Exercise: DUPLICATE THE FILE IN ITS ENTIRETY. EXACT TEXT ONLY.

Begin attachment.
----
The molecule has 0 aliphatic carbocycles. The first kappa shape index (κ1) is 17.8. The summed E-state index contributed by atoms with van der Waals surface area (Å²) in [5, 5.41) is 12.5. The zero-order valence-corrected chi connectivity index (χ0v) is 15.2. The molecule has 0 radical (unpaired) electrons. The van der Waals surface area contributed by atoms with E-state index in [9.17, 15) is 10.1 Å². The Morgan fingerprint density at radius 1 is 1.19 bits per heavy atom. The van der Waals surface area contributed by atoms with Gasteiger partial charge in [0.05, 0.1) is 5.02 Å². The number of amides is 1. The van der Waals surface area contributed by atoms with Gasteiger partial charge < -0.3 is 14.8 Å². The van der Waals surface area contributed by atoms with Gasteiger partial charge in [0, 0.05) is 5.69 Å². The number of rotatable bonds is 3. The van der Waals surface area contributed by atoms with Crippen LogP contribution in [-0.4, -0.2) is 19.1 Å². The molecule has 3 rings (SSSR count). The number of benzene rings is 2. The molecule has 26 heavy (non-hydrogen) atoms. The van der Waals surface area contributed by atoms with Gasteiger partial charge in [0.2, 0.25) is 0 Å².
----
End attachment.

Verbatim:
The molecule has 0 aliphatic carbocycles. The first kappa shape index (κ1) is 17.8. The summed E-state index contributed by atoms with van der Waals surface area (Å²) in [5, 5.41) is 12.5. The zero-order valence-corrected chi connectivity index (χ0v) is 15.2. The molecule has 0 radical (unpaired) electrons. The van der Waals surface area contributed by atoms with E-state index in [9.17, 15) is 10.1 Å². The Morgan fingerprint density at radius 1 is 1.19 bits per heavy atom. The van der Waals surface area contributed by atoms with Gasteiger partial charge in [0.05, 0.1) is 5.02 Å². The number of amides is 1. The van der Waals surface area contributed by atoms with Gasteiger partial charge < -0.3 is 14.8 Å². The van der Waals surface area contributed by atoms with Gasteiger partial charge in [0, 0.05) is 5.69 Å². The number of rotatable bonds is 3. The van der Waals surface area contributed by atoms with Crippen LogP contribution in [-0.4, -0.2) is 19.1 Å². The molecule has 3 rings (SSSR count). The number of benzene rings is 2. The molecule has 26 heavy (non-hydrogen) atoms. The van der Waals surface area contributed by atoms with Gasteiger partial charge in [0.2, 0.25) is 0 Å².